Words On The Web: Alt.Usage.English FAQ
If you’re not familiar with Usenet, you’re missing out on a rich part of the Internet experience. Usenet (short for “Unix User Network") is a hierarchy of discussion groups on all manner of subjects. It got its start back in 1979 when the Internet was still known as Arpanet. The discussion groups range from 3dfx.game.discussion to z-netz.wissenschaft.technik. Every subject under the sun has its own discussion group. The one we’re interested in is alt.usage.english (or AUE).
As you might guess, AUE is all about English grammar and style. The group discusses the English language (and also occasionally other languages); how particular words, phrases, and syntactic forms are used; their origin; where in the English-speaking world they’re prevalent; and how they should be used.
Book Review: Language and the Internet
David Crystal, author of numerous books on language and linguistics, has written the first book-length study on the effects the Internet is having on language. In Language And The Internet Crystal provides an overview of the different forms of Internet communication and how language is used and modified in and by those media. Crystal’s conclusions are broad and tentative, as one might expect of such a large topic and such a new technology, but they are well-reasoned, supported by data, and often quite surprising, bucking the conventional wisdom.
Pundits have often opined that the Internet will be the death of grammar and spelling, that it will destroy thoughtful writing by encouraging sloppiness that is covered by the band-aid of a smiley or emoticon. Or that it will kill other languages, leaving only English as the sole survivor. Crystal carefully takes each of these conclusions apart, showing how people are adapting the tool of language to fit the new technology and enriching language and communication as a result.
Word of the Month: Watergate
Thirty years ago this month, five men were arrested breaking into the Democratic National Headquarters in the Watergate complex in Washington, DC. Among those arrested was James W. McCord, Jr., the security director for Republican President Richard Nixon’s Committee to Re-elect the President. The investigation into the break-in would expose ever larger circles of corruption and abuses of power in the Nixon White House and would eventually, in August 1974, lead to the resignation of the president.
Watergate, as the collection of scandals came to be known, was the biggest American political scandal of the 20th century. It left an indelible mark on US history, politics, and on the American political lexicon. So, in honor of this 30th anniversary, our word of the month is:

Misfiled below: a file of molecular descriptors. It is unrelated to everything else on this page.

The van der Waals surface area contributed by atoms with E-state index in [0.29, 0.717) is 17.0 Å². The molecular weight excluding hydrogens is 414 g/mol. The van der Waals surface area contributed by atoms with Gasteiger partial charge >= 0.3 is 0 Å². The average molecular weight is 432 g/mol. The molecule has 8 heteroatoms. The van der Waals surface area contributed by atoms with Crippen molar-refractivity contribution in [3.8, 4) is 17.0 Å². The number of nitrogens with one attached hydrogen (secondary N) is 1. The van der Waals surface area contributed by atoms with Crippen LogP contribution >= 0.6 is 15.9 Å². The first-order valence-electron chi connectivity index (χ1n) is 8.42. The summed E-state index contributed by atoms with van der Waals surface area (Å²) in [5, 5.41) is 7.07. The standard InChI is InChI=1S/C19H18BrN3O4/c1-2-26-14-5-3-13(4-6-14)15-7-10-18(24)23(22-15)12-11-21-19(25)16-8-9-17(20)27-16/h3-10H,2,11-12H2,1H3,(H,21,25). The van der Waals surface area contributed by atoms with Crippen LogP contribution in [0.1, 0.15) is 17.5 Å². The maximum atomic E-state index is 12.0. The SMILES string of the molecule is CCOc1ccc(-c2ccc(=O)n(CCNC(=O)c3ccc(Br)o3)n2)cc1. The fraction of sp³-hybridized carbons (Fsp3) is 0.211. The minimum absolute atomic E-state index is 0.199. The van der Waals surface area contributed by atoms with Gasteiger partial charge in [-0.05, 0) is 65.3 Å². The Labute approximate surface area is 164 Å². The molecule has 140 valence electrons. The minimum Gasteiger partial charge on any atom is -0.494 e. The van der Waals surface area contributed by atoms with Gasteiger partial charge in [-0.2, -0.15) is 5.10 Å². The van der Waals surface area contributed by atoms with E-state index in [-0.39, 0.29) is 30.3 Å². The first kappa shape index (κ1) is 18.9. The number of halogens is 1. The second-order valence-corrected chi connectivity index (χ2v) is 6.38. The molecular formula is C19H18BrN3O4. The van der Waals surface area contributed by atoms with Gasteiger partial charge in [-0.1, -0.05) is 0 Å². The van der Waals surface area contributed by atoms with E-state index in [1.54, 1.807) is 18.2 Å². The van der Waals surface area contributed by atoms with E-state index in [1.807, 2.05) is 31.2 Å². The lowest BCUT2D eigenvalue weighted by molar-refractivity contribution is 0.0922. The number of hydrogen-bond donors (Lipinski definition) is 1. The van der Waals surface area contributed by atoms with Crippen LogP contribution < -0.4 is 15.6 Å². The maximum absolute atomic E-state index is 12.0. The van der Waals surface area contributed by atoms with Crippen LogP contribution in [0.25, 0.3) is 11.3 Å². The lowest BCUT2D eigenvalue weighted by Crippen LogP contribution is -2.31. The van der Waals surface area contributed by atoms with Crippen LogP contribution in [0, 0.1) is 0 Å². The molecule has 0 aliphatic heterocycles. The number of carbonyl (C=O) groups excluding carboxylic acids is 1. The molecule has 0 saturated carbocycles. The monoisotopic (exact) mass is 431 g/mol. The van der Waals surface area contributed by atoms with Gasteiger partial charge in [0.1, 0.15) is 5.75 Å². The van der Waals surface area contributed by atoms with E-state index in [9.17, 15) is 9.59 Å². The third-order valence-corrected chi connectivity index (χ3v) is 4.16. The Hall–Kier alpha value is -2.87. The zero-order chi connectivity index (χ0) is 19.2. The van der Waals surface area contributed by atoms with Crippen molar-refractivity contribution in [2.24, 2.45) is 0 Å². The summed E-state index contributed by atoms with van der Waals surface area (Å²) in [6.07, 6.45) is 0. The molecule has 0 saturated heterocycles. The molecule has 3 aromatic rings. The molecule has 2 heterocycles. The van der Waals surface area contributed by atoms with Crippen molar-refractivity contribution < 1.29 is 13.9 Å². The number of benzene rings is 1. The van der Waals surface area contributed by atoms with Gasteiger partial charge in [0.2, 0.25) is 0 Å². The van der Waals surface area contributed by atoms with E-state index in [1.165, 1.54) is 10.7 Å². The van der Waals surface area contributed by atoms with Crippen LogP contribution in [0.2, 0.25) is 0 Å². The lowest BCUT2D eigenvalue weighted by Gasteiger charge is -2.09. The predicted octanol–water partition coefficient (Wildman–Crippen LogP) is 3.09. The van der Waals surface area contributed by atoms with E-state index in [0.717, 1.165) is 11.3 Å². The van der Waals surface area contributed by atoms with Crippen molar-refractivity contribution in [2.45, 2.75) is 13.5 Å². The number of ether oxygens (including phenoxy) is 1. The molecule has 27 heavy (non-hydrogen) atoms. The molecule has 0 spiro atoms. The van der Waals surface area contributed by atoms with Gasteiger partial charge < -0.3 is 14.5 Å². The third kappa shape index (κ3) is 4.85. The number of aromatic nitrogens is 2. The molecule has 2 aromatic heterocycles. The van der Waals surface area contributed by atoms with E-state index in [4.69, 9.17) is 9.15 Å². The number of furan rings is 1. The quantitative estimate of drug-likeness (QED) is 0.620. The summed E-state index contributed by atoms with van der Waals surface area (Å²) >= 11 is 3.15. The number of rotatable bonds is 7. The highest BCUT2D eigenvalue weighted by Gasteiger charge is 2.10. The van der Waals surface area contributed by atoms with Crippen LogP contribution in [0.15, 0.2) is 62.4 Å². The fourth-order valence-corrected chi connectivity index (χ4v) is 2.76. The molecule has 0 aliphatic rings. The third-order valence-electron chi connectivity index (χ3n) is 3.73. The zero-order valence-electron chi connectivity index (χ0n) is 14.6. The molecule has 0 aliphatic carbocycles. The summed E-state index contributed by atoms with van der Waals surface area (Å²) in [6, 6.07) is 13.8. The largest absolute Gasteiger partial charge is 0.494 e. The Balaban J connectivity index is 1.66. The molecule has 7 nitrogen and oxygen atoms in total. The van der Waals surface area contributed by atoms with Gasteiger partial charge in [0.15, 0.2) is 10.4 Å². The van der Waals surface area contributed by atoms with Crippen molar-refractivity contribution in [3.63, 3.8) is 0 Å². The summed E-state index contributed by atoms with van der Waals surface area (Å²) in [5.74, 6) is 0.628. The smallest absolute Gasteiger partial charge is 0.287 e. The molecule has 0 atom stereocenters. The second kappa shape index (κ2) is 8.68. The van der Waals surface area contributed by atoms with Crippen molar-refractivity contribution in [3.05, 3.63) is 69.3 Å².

Watergate, n., a hotel-apartment-office complex along the Potomac River in Washington, DC. In 1972, the Democratic National Committee had its offices in the complex and on 17 June of that year burglars working for the White House broke into the offices to plant listening devices. Watergate became the name of the associated scandal. Subsequent Washington scandals were commonly dubbed with the -gate suffix, such as Koreagate, Irangate, and Monicagate.
Lloyd’s List, “She” No More
Some things never change and some things just seem like they never do. One of those things was using the feminine pronoun when referring to a ship.
But Lloyd’s List, the daily newspaper of the shipping industry, announced on 22 March that it is abandoning the practice. From now on the publication will refer to ships as it.
Lloyd’s List tried to make the change four years ago, but reversed itself in the face of the overwhelming ire of naval traditionalists.
Ships have been referred to as she in English since at least 1375, and Lloyd’s List has been doing it since its founding in 1734.
But traditionalists need not abandon all hope. The Royal Navy still plans to call its ships she.
Prescriptivist’s Corner: Gender-Neutral Personal Pronouns
English is replete with sexually general words, such as anyone, everyone, person, and oneself. But it has no sexually general personal pronouns. There is it, but that pronoun is generally considered unacceptable to use with people.
The traditional answer to this situation was to use the masculine he, him, his in situations calling for sexual ambiguity. Many see this as sexist—and in some cases as silly, as a famous 1984 example from the New York State Assembly: “everyone will be able to decide for himself whether or not to have an abortion.”
So what to do about this conundrum?
Copyright 1997-2014, by David Wilton